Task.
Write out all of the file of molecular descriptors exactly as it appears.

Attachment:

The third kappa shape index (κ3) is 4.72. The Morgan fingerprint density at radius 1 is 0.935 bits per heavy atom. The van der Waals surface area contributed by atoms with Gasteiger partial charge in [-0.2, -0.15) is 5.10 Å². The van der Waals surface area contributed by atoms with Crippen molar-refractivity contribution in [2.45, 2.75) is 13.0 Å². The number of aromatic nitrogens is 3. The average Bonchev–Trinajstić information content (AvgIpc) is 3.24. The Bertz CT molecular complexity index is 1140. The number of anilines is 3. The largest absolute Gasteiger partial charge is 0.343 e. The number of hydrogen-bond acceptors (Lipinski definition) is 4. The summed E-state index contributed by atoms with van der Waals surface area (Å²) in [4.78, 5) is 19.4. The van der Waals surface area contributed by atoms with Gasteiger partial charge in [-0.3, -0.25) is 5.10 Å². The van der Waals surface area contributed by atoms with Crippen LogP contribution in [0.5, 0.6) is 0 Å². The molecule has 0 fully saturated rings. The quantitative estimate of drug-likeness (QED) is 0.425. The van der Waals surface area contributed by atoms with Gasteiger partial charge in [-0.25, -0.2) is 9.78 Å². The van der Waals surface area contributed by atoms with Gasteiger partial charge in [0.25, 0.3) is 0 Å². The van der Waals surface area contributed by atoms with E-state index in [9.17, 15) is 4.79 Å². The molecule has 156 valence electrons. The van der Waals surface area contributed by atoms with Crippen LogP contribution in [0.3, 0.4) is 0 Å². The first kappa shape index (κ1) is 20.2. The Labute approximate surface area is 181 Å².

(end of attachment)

The third kappa shape index (κ3) is 4.72. The Morgan fingerprint density at radius 1 is 0.935 bits per heavy atom. The van der Waals surface area contributed by atoms with Gasteiger partial charge in [-0.2, -0.15) is 5.10 Å². The van der Waals surface area contributed by atoms with Crippen molar-refractivity contribution in [2.45, 2.75) is 13.0 Å². The number of aromatic nitrogens is 3. The average Bonchev–Trinajstić information content (AvgIpc) is 3.24. The Bertz CT molecular complexity index is 1140. The number of anilines is 3. The largest absolute Gasteiger partial charge is 0.343 e. The number of hydrogen-bond acceptors (Lipinski definition) is 4. The summed E-state index contributed by atoms with van der Waals surface area (Å²) in [4.78, 5) is 19.4. The van der Waals surface area contributed by atoms with Gasteiger partial charge in [-0.3, -0.25) is 5.10 Å². The van der Waals surface area contributed by atoms with Crippen LogP contribution in [0.5, 0.6) is 0 Å². The molecule has 0 fully saturated rings. The quantitative estimate of drug-likeness (QED) is 0.425. The van der Waals surface area contributed by atoms with Gasteiger partial charge in [-0.25, -0.2) is 9.78 Å². The van der Waals surface area contributed by atoms with Gasteiger partial charge in [0.25, 0.3) is 0 Å². The van der Waals surface area contributed by atoms with E-state index in [9.17, 15) is 4.79 Å². The molecule has 156 valence electrons. The van der Waals surface area contributed by atoms with Crippen LogP contribution in [0.3, 0.4) is 0 Å². The first kappa shape index (κ1) is 20.2. The Labute approximate surface area is 181 Å².